The Road to New Flight Software
By Christopher Krupiarz
In 2004, my group in the Space Department of the Johns Hopkins University Applied Physics Laboratory (JHU/APL) was presented with a critical opportunity and challenge. We had successfully developed and deployed spacecraft flight software on a number of NASA missions over the previous decade. They included the Advanced Composition Explorer, a spacecraft at a point of Earth–sun gravitational equilibrium almost a million miles from Earth; an Earth orbiter (Thermosphere, Ionosphere, Mesosphere
Energetics, and Dynamics mission); the Near-Earth Asteroid Rendezvous spacecraft; the twin Solar Terrestrial Relations Observatory probes; and missions destined for the inner and outer solar system (Mercury Surface, Space Environment, Geochemistry, and Ranging spacecraft and New Horizons). Over the course of that decade, our flight software had become tightly coupled, with changes in one application affecting others. We were able to reuse the software during this time, but doing so depended on reusing the same avionics and the same personnel. When teams or hardware changed, the software was difficult to apply to new missions without substantial modification. It was clearly time to revamp our core architecture, but we wanted to do it in a way that preserved many of our existing applications while modernizing the overall structure.
Bruce Savadkin, my group supervisor at the time, recognized this need. Through proposals to the JHU/APL Internal Research and Development board, he successfully acquired funds to work toward this goal. Our first step was to identify software that would decouple our software architecture and allow individual applications to operate independently. This study led us to select an architecture developed by NASA Goddard Space Flight Center, called the Core Flight Executive (cFE).
Integrating the Core Flight Executive
CFE is a suite of software that provides multiple services to flight-software applications. A key to these services is a software communication bus, or transfer interface, that makes a modular, decoupled architecture possible. Instead of individual applications calling functions within other applications and creating intractable dependencies among them, cFE communication occurs via message passing. An application publishes messages and subscribes to messages on a software bus, providing a single input source to the application. With a well-defined message dictionary that various applications can understand, this provides a straightforward way to plug and play new applications into a system.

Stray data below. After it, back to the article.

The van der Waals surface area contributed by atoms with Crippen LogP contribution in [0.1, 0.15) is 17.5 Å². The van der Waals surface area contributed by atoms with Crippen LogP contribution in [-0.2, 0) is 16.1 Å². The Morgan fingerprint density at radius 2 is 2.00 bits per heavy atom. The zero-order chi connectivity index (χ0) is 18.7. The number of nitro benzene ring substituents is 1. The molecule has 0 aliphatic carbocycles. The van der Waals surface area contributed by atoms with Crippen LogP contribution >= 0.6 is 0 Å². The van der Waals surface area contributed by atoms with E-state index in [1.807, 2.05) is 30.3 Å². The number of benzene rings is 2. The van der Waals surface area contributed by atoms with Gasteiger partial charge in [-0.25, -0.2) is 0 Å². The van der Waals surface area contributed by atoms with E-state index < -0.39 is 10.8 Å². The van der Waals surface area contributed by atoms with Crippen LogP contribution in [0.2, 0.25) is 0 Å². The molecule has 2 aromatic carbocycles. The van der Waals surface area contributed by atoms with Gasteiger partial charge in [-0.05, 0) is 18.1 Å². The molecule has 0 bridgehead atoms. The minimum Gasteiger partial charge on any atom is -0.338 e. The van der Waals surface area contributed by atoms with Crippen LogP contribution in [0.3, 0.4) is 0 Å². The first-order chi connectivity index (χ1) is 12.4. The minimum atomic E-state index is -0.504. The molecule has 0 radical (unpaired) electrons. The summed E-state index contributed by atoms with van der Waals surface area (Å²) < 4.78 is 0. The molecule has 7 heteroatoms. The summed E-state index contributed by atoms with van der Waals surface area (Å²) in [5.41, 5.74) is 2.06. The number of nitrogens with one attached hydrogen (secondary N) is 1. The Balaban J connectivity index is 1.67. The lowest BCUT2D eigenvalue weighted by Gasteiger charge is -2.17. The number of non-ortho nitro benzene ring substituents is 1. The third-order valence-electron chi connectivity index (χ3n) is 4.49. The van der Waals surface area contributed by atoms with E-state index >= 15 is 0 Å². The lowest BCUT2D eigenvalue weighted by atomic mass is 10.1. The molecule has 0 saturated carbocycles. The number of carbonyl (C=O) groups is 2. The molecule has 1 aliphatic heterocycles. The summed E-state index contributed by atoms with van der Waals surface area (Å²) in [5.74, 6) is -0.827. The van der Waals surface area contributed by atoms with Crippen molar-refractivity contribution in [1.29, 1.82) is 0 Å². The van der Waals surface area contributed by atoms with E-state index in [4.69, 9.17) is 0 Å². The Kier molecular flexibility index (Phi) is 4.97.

Once that middleware was selected, we began adapting our flight software to the cFE concept. Transitioning to a new architecture took a significant amount of rethinking. We had been working with our current architecture for years; we fully understood its idiosyncrasies, its advantages, and its limitations. The new architecture required a new way of thinking. Additionally, some in the group were reluctant to change. Their reluctance came with strong arguments, including, “We just launched a probe to Mercury. Why change a successful architecture?” and “Why not wipe the slate clean and rebuild from the bottom up?” (The answer to the first question was, “We need to improve our ability to reuse code to lower costs,” and to the second, “Too expensive.”) So our development process was not only technical. It included a necessary series of discussions to bring those who were reluctant to change onboard.
As the initial lead on the project, it was my responsibility to handle these questions and to find a way forward for the design. Leading a team on a research effort this large was a new experience for me. Unfortunately, I quickly learned lessons on how not to do it. Whereas my previous efforts with large teams had specific requirements and goals, this research effort was much more open ended; we had to answer the question, “What is good?” before we could build the software. So my usual project management method of trying to reach an agreement on small issues while we all agreed on the larger purpose immediately ran into trouble. Not surprisingly in hindsight, when you ask a group of experienced flight-software engineers what a good architecture is, you get multiple answers. As a result, we had many false starts that resulted in slower progress than I had originally hoped.